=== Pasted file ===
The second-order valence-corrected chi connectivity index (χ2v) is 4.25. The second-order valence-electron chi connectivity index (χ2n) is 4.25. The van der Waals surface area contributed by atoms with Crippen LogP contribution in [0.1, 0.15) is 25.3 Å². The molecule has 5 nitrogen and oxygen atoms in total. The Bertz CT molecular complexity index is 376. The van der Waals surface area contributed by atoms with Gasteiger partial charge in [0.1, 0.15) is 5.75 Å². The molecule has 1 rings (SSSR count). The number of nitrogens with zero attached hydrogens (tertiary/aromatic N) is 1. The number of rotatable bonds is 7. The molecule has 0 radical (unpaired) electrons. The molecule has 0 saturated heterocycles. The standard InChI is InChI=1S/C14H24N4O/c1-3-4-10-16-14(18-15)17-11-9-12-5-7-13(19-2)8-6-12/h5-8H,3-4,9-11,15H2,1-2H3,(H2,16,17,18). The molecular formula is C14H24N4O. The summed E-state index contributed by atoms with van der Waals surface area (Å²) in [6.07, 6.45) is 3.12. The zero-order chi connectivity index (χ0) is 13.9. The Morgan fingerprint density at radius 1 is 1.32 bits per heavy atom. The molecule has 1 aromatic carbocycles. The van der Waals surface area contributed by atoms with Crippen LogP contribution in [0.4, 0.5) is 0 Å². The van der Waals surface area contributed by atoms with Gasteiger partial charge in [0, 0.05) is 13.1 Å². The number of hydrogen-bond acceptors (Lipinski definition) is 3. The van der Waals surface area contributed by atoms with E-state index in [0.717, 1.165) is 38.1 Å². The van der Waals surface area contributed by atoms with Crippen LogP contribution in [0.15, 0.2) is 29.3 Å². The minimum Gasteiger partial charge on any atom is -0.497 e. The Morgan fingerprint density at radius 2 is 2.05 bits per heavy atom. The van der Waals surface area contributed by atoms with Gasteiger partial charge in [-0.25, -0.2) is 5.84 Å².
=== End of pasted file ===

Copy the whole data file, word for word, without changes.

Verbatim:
The second-order valence-corrected chi connectivity index (χ2v) is 4.25. The second-order valence-electron chi connectivity index (χ2n) is 4.25. The van der Waals surface area contributed by atoms with Crippen LogP contribution in [0.1, 0.15) is 25.3 Å². The molecule has 5 nitrogen and oxygen atoms in total. The Bertz CT molecular complexity index is 376. The van der Waals surface area contributed by atoms with Gasteiger partial charge in [0.1, 0.15) is 5.75 Å². The molecule has 1 rings (SSSR count). The number of nitrogens with zero attached hydrogens (tertiary/aromatic N) is 1. The number of rotatable bonds is 7. The molecule has 0 radical (unpaired) electrons. The molecule has 0 saturated heterocycles. The standard InChI is InChI=1S/C14H24N4O/c1-3-4-10-16-14(18-15)17-11-9-12-5-7-13(19-2)8-6-12/h5-8H,3-4,9-11,15H2,1-2H3,(H2,16,17,18). The molecular formula is C14H24N4O. The summed E-state index contributed by atoms with van der Waals surface area (Å²) in [6.07, 6.45) is 3.12. The zero-order chi connectivity index (χ0) is 13.9. The Morgan fingerprint density at radius 1 is 1.32 bits per heavy atom. The molecule has 1 aromatic carbocycles. The van der Waals surface area contributed by atoms with Crippen LogP contribution in [0.4, 0.5) is 0 Å². The van der Waals surface area contributed by atoms with Gasteiger partial charge in [0, 0.05) is 13.1 Å². The number of hydrogen-bond acceptors (Lipinski definition) is 3. The van der Waals surface area contributed by atoms with E-state index in [0.717, 1.165) is 38.1 Å². The van der Waals surface area contributed by atoms with Crippen LogP contribution in [0.15, 0.2) is 29.3 Å². The minimum Gasteiger partial charge on any atom is -0.497 e. The Morgan fingerprint density at radius 2 is 2.05 bits per heavy atom. The van der Waals surface area contributed by atoms with Gasteiger partial charge in [-0.25, -0.2) is 5.84 Å².